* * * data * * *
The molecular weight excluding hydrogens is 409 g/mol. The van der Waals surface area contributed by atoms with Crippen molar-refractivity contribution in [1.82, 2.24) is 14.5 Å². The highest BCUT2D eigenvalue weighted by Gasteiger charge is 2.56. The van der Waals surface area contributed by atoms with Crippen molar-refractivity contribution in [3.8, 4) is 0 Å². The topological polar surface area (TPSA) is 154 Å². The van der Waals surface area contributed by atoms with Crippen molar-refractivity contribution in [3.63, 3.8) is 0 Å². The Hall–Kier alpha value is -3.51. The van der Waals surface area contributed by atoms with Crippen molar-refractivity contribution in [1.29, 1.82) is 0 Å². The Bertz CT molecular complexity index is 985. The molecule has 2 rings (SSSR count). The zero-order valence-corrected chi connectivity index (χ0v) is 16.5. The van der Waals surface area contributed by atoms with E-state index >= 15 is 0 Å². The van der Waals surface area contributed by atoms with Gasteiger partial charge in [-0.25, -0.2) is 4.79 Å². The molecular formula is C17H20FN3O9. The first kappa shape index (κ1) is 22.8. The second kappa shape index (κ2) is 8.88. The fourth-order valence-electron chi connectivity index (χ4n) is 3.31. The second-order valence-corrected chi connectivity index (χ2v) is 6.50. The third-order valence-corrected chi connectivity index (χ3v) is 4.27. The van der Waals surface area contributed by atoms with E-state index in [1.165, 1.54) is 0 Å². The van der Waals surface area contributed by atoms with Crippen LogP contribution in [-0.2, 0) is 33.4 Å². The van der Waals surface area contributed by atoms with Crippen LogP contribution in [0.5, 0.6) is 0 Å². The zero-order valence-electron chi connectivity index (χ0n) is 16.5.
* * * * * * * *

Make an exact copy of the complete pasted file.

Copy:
The molecular weight excluding hydrogens is 409 g/mol. The van der Waals surface area contributed by atoms with Crippen molar-refractivity contribution in [1.82, 2.24) is 14.5 Å². The highest BCUT2D eigenvalue weighted by Gasteiger charge is 2.56. The van der Waals surface area contributed by atoms with Crippen molar-refractivity contribution in [3.8, 4) is 0 Å². The topological polar surface area (TPSA) is 154 Å². The van der Waals surface area contributed by atoms with Crippen molar-refractivity contribution in [3.63, 3.8) is 0 Å². The Hall–Kier alpha value is -3.51. The van der Waals surface area contributed by atoms with Crippen molar-refractivity contribution in [1.29, 1.82) is 0 Å². The Bertz CT molecular complexity index is 985. The molecule has 2 rings (SSSR count). The zero-order valence-corrected chi connectivity index (χ0v) is 16.5. The van der Waals surface area contributed by atoms with E-state index >= 15 is 0 Å². The van der Waals surface area contributed by atoms with Gasteiger partial charge in [-0.25, -0.2) is 4.79 Å². The molecular formula is C17H20FN3O9. The first kappa shape index (κ1) is 22.8. The second kappa shape index (κ2) is 8.88. The fourth-order valence-electron chi connectivity index (χ4n) is 3.31. The second-order valence-corrected chi connectivity index (χ2v) is 6.50. The third-order valence-corrected chi connectivity index (χ3v) is 4.27. The van der Waals surface area contributed by atoms with E-state index in [1.165, 1.54) is 0 Å². The van der Waals surface area contributed by atoms with Crippen LogP contribution in [-0.2, 0) is 33.4 Å². The van der Waals surface area contributed by atoms with Crippen LogP contribution in [0.5, 0.6) is 0 Å². The zero-order valence-electron chi connectivity index (χ0n) is 16.5.